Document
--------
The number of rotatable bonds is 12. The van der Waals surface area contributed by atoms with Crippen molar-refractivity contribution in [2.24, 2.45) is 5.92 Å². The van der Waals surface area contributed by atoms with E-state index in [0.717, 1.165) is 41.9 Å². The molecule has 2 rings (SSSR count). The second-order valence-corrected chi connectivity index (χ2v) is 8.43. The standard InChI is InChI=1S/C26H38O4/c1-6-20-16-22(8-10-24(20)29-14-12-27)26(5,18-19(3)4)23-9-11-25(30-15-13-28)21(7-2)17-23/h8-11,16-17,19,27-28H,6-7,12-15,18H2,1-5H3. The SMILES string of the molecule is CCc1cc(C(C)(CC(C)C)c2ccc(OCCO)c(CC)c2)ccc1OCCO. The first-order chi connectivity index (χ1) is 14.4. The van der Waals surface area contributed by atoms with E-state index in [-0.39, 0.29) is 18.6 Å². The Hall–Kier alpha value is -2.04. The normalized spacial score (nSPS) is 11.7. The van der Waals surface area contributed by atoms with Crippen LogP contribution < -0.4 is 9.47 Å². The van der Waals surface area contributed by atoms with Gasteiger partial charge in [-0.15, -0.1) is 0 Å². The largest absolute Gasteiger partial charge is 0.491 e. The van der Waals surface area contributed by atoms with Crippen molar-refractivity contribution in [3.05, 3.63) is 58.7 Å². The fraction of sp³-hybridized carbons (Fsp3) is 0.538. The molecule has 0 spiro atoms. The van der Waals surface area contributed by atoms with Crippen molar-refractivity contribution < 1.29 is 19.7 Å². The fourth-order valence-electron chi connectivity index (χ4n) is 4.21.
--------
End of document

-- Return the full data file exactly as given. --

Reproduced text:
The number of rotatable bonds is 12. The van der Waals surface area contributed by atoms with Crippen molar-refractivity contribution in [2.24, 2.45) is 5.92 Å². The van der Waals surface area contributed by atoms with E-state index in [0.717, 1.165) is 41.9 Å². The molecule has 2 rings (SSSR count). The second-order valence-corrected chi connectivity index (χ2v) is 8.43. The standard InChI is InChI=1S/C26H38O4/c1-6-20-16-22(8-10-24(20)29-14-12-27)26(5,18-19(3)4)23-9-11-25(30-15-13-28)21(7-2)17-23/h8-11,16-17,19,27-28H,6-7,12-15,18H2,1-5H3. The SMILES string of the molecule is CCc1cc(C(C)(CC(C)C)c2ccc(OCCO)c(CC)c2)ccc1OCCO. The first-order chi connectivity index (χ1) is 14.4. The van der Waals surface area contributed by atoms with E-state index in [-0.39, 0.29) is 18.6 Å². The Hall–Kier alpha value is -2.04. The normalized spacial score (nSPS) is 11.7. The van der Waals surface area contributed by atoms with Crippen LogP contribution < -0.4 is 9.47 Å². The van der Waals surface area contributed by atoms with Gasteiger partial charge in [-0.15, -0.1) is 0 Å². The largest absolute Gasteiger partial charge is 0.491 e. The van der Waals surface area contributed by atoms with Crippen molar-refractivity contribution in [3.05, 3.63) is 58.7 Å². The fraction of sp³-hybridized carbons (Fsp3) is 0.538. The molecule has 0 spiro atoms. The van der Waals surface area contributed by atoms with Crippen molar-refractivity contribution < 1.29 is 19.7 Å². The fourth-order valence-electron chi connectivity index (χ4n) is 4.21.